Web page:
Google's long journey to tech power


Wangari Maathai and Kimani Maruge who enrolled in primary school at age 84, have been commemorated with Doodles

Saturday October 07 2017

Today, Google’s dominance in our world is self-evident. These days, we talk about Googling something instead of searching for it, and we use the phrase “Google is your friend” to rebuke people who ask about things we think they can easily “google”.

We use Google Maps to find our way around, and the Android operating system, created by Google, is used in more than 18,000 digital devices, according to a 2014 survey.

The story of Google goes back to 1995, when Sergey Brin and Larry Page met at Stanford University. According to Wired magazine, Larry Page had been admitted to the university as a graduate student and Sergey Brin, had been assigned to show him around. They argued a lot. However, one year after they met, they had set up Google’s first home page using Stanford University’s computer network, placing the hardware in their dorm rooms.

The search system they created, which they first called Backrub, favoured links to pages that had more links in them, ranking them above those that had fewer links. That improved on the search engines that existed at the time, which searched based only on text.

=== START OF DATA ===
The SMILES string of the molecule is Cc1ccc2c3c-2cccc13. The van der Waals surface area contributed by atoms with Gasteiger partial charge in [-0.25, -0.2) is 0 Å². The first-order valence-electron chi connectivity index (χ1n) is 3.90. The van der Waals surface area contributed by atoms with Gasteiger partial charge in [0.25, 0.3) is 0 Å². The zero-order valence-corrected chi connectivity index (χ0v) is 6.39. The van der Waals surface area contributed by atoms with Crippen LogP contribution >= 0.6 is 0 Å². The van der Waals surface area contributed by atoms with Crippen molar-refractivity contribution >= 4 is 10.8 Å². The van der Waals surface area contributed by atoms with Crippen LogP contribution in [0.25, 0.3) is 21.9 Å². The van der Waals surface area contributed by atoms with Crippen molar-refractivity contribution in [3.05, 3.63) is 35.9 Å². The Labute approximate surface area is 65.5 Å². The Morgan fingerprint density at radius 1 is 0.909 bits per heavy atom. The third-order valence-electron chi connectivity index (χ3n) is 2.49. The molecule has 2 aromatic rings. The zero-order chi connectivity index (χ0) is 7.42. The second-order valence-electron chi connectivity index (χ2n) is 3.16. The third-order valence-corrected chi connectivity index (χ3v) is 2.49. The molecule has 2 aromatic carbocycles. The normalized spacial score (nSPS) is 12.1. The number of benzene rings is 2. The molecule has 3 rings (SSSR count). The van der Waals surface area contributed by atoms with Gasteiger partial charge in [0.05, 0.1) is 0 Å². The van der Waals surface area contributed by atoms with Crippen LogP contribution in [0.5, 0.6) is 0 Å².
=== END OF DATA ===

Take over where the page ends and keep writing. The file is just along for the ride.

In the end, the fledgling search engine grew so big that at some point, it occupied half of Stanford University’s total bandwidth, often bringing down the university’s internet connection, according to Wired. The duo was forced to find an off campus office for their invention.


According to Google’s own blog, the company was incorporated in 1998, after a co-founder of Sun Microsystems (creator of the Java programming language) provided funding of $100,000 (Sh10 million at today’s exchange rate).

The money allowed the duo to move into a garage owned by Susan Wojcicki, one of the company’s early employees, who today is the CEO of YouTube. Its mission was “to organise the world’s information and make it universally accessible and useful.”

The company grew quickly. According to a May 2008, article in Computerworld, Google overtook Yahoo! in US internet users in April 2004, with 141 million visitors to Yahoo!’s, 140.6 million, and become the most visited site in the United States.